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  • Author or Editor: Armin Stangl x
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Josef Zentner, Bernhard Meyer, Armin Stangl and Johannes Schramm

✓ Intrinsic insular tumors are frequently excluded from surgical treatment. The authors propose a more extensive approach to these lesions based on the results of this prospective series. From September 1993 to January 1995, 30 patients (18 males and 12 females; mean age 42 years) harboring benign (15 patients) or malignant (15 patients) tumors involving the insula underwent surgical treatment. The dominant and nondominant hemispheres were both affected in 15 cases. Two groups were defined on the basis of preoperative magnetic resonance (MR) imaging: 14 lesions were restricted to the insula and the corresponding opercula; the other 16 lesions also involved other mesocortical and/or allocortical areas. Most patients displayed only mild preoperative symptoms. The median score according to the Karnofsky performance scale was 90. Microsurgical removal was achieved via a transsylvian approach in nine cases and via a frontal and/or temporal approach in 21 cases. According to early postoperative MR imaging, complete tumor removal (100%) was seen in five patients, nearly complete (> 80%) in 21, and incomplete resection (50%–80%) in four patients. There was no operative mortality; 19 patients (63%) experienced immediate postoperative morbidity, including reduced performance. After a mean follow-up review of 8.5 months two of 21 patients suffered permanent deficits, accounting for an overall operative morbidity of 10%. At the mean time of review, three patients with Grade IV tumors had died of tumor recurrence. The authors conclude that low-grade intrinsic insular tumors, as well as Grade III tumors, can be removed with favorable results in the majority of patients. Surgery to excise glioblastomas should only be considered for patients with good preoperative performance and young age.

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Bernhard Meyer, Armin P. Stangl and Johannes Schramm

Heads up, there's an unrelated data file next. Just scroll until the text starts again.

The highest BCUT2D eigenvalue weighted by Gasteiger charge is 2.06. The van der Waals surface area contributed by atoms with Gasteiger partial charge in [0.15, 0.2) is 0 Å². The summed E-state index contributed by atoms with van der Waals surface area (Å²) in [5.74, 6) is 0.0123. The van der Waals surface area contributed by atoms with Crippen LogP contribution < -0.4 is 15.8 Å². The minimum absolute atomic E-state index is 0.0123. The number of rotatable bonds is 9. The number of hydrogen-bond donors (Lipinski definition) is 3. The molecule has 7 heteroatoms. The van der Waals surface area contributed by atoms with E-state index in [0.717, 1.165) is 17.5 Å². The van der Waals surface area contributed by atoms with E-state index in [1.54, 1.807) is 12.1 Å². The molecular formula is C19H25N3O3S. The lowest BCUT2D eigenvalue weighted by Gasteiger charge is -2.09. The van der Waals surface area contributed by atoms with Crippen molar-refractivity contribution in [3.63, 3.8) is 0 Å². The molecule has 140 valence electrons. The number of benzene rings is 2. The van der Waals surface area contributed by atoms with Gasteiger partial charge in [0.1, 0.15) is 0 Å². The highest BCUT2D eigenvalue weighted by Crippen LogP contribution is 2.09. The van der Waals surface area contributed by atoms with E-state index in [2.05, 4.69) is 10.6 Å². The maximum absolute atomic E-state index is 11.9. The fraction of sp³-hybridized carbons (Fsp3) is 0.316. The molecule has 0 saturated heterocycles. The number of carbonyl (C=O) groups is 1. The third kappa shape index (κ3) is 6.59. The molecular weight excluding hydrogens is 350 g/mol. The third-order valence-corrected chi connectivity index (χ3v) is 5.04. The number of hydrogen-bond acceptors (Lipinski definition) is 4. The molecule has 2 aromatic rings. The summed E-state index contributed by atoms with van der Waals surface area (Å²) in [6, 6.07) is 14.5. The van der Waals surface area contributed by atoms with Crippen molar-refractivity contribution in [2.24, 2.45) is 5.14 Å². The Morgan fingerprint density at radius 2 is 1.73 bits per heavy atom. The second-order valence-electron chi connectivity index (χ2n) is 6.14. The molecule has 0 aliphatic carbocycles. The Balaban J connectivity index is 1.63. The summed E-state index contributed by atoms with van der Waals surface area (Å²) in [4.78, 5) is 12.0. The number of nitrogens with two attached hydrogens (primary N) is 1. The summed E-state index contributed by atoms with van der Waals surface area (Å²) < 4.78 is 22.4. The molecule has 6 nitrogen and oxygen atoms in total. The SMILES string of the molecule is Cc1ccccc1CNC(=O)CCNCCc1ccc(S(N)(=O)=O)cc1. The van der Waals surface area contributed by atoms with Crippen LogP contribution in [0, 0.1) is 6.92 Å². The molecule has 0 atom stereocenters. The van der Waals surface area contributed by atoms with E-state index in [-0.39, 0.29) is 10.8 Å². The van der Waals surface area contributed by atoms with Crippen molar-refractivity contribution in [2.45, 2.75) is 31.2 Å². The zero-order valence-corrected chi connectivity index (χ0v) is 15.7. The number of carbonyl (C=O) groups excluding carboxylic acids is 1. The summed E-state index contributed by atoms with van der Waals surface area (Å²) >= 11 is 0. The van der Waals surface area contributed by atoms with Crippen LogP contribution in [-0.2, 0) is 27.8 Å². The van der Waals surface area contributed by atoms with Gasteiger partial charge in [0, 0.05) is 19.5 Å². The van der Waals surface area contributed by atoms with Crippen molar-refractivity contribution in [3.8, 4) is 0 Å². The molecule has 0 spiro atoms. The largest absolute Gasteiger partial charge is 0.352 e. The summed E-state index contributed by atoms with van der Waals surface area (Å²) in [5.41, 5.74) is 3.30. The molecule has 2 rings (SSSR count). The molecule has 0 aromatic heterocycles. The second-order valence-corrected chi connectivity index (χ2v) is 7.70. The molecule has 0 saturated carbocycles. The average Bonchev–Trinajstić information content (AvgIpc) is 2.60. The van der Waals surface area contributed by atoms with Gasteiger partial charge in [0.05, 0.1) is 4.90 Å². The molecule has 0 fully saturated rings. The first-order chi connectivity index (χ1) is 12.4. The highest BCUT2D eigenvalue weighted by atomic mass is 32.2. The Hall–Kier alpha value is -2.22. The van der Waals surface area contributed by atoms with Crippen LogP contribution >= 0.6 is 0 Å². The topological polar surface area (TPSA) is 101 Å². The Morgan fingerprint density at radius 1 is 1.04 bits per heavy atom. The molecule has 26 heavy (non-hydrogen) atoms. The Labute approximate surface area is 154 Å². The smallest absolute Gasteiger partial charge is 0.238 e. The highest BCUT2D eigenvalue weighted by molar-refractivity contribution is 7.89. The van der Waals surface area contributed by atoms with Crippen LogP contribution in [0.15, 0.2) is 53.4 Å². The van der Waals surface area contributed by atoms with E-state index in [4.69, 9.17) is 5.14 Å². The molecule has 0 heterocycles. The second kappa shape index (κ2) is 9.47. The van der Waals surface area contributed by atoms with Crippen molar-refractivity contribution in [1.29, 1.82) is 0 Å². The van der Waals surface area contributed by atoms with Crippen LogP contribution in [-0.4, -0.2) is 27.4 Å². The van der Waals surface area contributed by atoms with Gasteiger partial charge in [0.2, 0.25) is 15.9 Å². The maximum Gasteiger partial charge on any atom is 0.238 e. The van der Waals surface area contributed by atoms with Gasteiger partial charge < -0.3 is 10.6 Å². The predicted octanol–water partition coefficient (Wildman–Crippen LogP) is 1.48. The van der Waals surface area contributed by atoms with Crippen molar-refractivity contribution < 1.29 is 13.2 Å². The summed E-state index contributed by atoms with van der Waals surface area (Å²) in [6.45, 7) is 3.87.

✓ In this article the authors report the case of a mixed cerebrovascular malformation in which a true arteriovenous malformation (AVM), harboring a nidus, is associated with a venous malformation that serves as the draining vein for the nidus. Despite the authors' preoperative rationale for exclusive extirpation of the AVM, an inadvertent injury and the obliteration of the venous malformation generated delayed postoperative neurological deterioration, which could clearly be attributed to venous hemorrhagic infarction. Because this is only the second instance of this type of mixed vascular malformation of the brain reported, which also underscores the concept of nonsurgical treatment of venous malformations, the authors discuss the diverse literature regarding mixed vascular malformations and the treatment of venous malformations.

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Armin P. Stangl, Ruth Wellenreuther, Doris Lenartz, Jürgen A. Kraus, Anil G. Menon, Johannes Schramm, Otmar D. Wiestler and Andreas von Deimling

✓ A significant number of patients with meningiomas develop multiple tumors without anatomical bridges. To understand the mechanism by which multiple meningiomas arise, the authors analyzed DNA from 39 multiple meningiomas in 12 patients to locate alterations in the neurofibromatosis type 2 (NF2) gene. This gene has been shown to be inactivated in meningiomas. No patient in our series had a family history of meningiomas or NF2. All tumors were investigated by single-strand conformation polymorphism analysis of the entire coding region of the NF2 gene and by direct DNA sequencing of altered fragments. The DNA from meningiomas in 10 patients carried NF2 gene mutations. In six of the 10 patients with NF2 mutations, all tumors in the respective individual exhibited the identical DNA alteration in the NF2 gene, thus indicating clonal origin. All four patients with more than two lesions had clonal meningiomas and four patients with two meningiomas each carried different mutations in their tumors. Analysis of constitutional DNA revealed a wild-type NF2 sequence in all 12 patients, thus excluding a forme fruste of NF2 in these cases. Our data demonstrate that the majority of multiple meningiomas with NF2 gene mutations are of somatic and clonal origin. Spread of tumor cells via the cerebrospinal fluid is the most likely mechanism to account for the development of these multiple meningiomas.